Health in Brief for Jan. 23, 2017 (Post and Courier)

Analysis looks at impact of ACA repeal

South Carolina could potentially lose more than $56 million in public health funding if Obamacare is repealed, a new study shows

Some of this money is used to provide vaccines to low-income children and to prevent infectious disease. 

The analysis, prepared by the Trust for America's Health, also estimates the federal Centers for Disease Control and Prevention may lose $5 billion over five years. 

"The impact will be felt at the local, state and federal levels as public health organizations respond to several major health crises that are on the rise," the group explained in its analysis.

Surgery center declines Obamacare plans

The Southeastern Spine Institute will no longer accept Affordable Care Act insurance plans. 

A spokeswoman for BlueCross BlueShield of South Carolina explained that the office opted to terminate "its professional participation in the exchange network."

BlueCross BlueShield is the only company that sells Obamacare plans to customers in this state. The changes also apply to plans purchased through the private, individual market, the BlueCross BlueShield spokeswoman said. 

"However, we remain open to their rejoining in the future," she said. 

Ideas to improve public health evaluated

The South Carolina Medicaid agency is exploring new ways to tackle public health problems with federal money using a financing mechanism called "pay for success." 

Such projects could target one of many different public health goals, such as lowering the suicide rate, decreasing opioid-related deaths, managing sickle cell disease or preventing child fatalities. 

"You need ways to connect Medicaid payments to specific tangible measurable outcomes," said S.C. Medicaid Director Christian Soura. 

The agency recently closed a "request for information" from outside groups to brainstorm what potential projects might look like. Now, officials are evaluating all the feedback.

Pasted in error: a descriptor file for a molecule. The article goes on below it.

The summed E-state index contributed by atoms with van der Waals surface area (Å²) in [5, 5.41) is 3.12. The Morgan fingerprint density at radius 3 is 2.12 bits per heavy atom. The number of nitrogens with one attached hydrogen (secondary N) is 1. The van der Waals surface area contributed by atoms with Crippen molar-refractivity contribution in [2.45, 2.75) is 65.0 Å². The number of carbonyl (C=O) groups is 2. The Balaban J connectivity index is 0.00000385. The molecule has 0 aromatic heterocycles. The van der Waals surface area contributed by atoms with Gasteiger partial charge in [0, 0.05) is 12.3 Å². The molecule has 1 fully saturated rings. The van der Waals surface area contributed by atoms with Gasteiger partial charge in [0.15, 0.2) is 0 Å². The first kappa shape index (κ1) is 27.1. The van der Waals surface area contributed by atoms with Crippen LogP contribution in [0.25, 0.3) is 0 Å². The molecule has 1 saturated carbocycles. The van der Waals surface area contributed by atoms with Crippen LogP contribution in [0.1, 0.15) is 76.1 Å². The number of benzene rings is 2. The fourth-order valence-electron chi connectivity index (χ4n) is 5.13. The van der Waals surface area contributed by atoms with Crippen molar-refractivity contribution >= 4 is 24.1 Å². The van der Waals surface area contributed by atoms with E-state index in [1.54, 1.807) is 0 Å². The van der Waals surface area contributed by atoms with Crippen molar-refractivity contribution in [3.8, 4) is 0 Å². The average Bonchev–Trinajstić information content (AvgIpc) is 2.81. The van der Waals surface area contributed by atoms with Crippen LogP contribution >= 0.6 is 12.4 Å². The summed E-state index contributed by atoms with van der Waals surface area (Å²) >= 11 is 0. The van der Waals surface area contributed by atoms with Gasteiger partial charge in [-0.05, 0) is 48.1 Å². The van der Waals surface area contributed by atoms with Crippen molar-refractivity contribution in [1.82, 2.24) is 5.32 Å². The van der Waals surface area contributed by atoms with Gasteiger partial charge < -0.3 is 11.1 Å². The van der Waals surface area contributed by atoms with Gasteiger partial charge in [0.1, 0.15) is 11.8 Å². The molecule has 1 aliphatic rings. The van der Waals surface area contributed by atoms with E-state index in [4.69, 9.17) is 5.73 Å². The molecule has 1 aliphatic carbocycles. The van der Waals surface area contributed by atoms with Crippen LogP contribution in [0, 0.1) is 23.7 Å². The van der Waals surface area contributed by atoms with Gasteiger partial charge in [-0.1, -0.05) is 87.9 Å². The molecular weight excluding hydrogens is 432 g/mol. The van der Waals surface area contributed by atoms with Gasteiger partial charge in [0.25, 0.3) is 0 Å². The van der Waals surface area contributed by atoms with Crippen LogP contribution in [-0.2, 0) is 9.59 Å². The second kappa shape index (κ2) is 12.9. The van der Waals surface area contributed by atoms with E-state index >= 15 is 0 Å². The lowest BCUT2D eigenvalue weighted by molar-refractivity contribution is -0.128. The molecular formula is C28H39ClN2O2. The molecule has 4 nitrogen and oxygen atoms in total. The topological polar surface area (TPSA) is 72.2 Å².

The projects would improve public health, but they also may save public dollars. 

"If you can find ways to save Medicaid money, you’re largely saving the federal government money," Soura said. 

Parents urged to vaccinate children against HPV

The Medical University of South Carolina's Hollings Cancer Center issued a joint statement last week with 68 other National Cancer Institute-designated centers, calling for "a critical need to improve national vaccination rates for the human papillomavirus."

HPV can lead to certain cancers, including cervical and throat cancers. 

The CDC estimates that 39,000 new HPV-associated cancers are diagnosed each year in the United States.

According to a statement published by MUSC, South Carolina ranks 11th in the country for cervical cancer incidence and ninth in cervical cancer deaths.

Still, the CDC reports fewer than 42 percent of girls and fewer than 29 percent of boys across the country complete the recommended vaccine series to prevent HPV. 

New breast milk donation sites added


Trident Medical Center and Summerville Medical Center are now accepting breast milk donations from new moms in the area on behalf of the Mother's Milk Bank of South Carolina.

Mothers who wish to donate their excess milk must be pre-screened. They will not be reimbursed for their donations. 

Breast milk donations are processed and pasteurzied at the milk bank in North Charleston, then distributed to hospitals across the state. The milk is generally used to feed very low birthweight babies in neonatal intensive care units. 

For more information about pre-screening and donating, visit the milk bank's website,

Registration open for Moms' Run

Participants may now sign up for the 14th annual Moms’ Run + Family Fun Day. The 5K run/walk will take place May 13 at MUSC Health Stadium on Daniel Island. 

The event benefits Postpartum Support Charleston.

“So many new moms suffer in silence from this all-too-common illness. We want mothers to know they are not alone,” said Elaine DeaKyne, a postpartum depression survivor and board president for the group. “Our race not only provides important funds for our work in the Charleston area, but also is a way for all of us to join together and raise up the mothers in our community.”

For more information, or to register, visit

Trident Medical Center embarks on renovation

The North Charleston hospital is scheduled to begin a $13.5 million expansion of its emergency department today. 

The renovations will include additional room for patients in the ER, as well as more space for surgical and imaging services. 

- Lauren Sausser

Reach Lauren Sausser at 843-937-5598.